Poems by Ranu Uniyal

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GRANDFATHER

You remember more of what is no more.
Past steps into your bedroom and your grandson
becomes your newly born. You love to address
him as Baba – this is how you called your first born.
The present blurred and faceless has no challenges
for you. Your face perks up and breaks into an
alabaster smile. Fingers, gentle and shy as you
stroke her shawl a gift you held fifty-five Decembers
ago. A voice walks in – It’s time for lunch.
You stare and blow a whistle of indifference
and then stray off with a stick in hand.
Outside. At Tikona park – a bench waits for you.

FOR AN ARTIST

Too long a sacrifice can make a stone of the heart – William Butler Yeats

Nudity is nothing more than a cup of tea.
It shakes your tendrils, and then goes back

to where it is best preserved, in between
sheets. The tale must end somewhere.

After all you have been out of love for
almost a year. All plastic bags have been

stashed under your bed and letters crushed
as if this was necessary to erase the sharp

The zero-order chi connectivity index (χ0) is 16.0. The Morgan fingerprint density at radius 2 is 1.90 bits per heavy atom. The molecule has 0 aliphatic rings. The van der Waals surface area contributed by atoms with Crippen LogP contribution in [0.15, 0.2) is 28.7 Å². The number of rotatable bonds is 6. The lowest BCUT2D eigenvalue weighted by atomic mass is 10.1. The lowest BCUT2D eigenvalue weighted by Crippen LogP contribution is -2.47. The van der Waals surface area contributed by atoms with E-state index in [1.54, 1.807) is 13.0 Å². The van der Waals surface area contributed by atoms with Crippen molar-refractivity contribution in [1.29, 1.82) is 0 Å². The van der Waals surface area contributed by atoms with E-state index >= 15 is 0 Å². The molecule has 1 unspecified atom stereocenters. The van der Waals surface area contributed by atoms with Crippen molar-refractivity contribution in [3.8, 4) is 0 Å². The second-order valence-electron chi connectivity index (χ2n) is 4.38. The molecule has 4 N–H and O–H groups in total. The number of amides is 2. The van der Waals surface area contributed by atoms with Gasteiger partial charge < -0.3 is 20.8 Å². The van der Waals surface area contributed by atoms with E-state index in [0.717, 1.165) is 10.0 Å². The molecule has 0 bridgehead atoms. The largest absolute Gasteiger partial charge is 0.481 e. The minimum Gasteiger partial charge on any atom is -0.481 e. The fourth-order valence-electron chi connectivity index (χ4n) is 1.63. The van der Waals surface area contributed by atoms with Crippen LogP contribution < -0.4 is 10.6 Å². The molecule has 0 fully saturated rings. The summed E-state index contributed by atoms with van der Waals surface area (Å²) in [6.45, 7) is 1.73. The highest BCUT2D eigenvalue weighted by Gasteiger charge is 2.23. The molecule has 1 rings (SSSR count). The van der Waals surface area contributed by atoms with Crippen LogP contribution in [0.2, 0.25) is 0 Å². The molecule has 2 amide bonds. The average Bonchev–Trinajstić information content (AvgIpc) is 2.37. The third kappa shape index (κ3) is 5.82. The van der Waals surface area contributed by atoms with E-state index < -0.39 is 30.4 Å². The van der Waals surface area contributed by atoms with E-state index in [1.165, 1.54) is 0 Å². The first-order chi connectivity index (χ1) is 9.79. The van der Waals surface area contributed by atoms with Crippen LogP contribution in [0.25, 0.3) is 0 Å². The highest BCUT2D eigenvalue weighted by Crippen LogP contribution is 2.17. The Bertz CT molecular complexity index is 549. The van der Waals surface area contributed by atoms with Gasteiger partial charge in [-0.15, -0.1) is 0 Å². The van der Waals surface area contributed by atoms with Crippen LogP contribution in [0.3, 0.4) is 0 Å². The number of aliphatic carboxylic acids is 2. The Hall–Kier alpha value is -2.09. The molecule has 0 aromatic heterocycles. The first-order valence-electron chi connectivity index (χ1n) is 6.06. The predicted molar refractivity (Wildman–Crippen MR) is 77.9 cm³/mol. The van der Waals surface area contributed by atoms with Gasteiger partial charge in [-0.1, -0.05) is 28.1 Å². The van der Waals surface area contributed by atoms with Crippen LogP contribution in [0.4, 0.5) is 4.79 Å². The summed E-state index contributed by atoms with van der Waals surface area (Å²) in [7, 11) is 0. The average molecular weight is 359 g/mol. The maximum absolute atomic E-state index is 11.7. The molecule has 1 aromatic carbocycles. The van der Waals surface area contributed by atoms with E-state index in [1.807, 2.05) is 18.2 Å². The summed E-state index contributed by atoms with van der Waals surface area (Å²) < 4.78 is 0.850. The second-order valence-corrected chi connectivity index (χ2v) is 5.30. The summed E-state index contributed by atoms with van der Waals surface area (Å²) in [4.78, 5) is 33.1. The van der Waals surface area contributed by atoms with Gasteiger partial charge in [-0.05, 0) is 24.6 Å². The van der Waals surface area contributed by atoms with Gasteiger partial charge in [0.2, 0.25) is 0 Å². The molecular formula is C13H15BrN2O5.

smell and love of customs. Your life has
changed, but you refuse to acknowledge

that absence has done no good to your
amygdala, alone you smile and hug your

feet as if trapped in a hieroglyph and none
can read you. Today you are more superstitious,

then you were full of wonder, and less effete.
The other day I saw you walking a bird.

Were those steps in line with drizzling grief?
I agree this world has left no room for madness,

but even so it is bereft of wisdom, one that only
an artist can savour. Have you ever thought of

setting on canvas moments of fullness, before
you go? A talisman of friendship frantically

waving at the sky you shared and dropped it
before the dawn. Have you ever thought of

leaving behind a book, a diary, a billet doux or
even a brief memoir celebrating love?

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Ranu Uniyal is Professor of English at Lucknow University. Her poetry has appeared in Cha An Asian Literary Journal, Asia Literary Review (HongKong), Mascara Literary Review (Australia), Jaggery, Medulla Review, Sketch Book, among other places She has published three poetry collections: Across the Divide (2006), December Poems (2012) and the most recent The Day We Went Strawberry Picking in Scarborough (2018).

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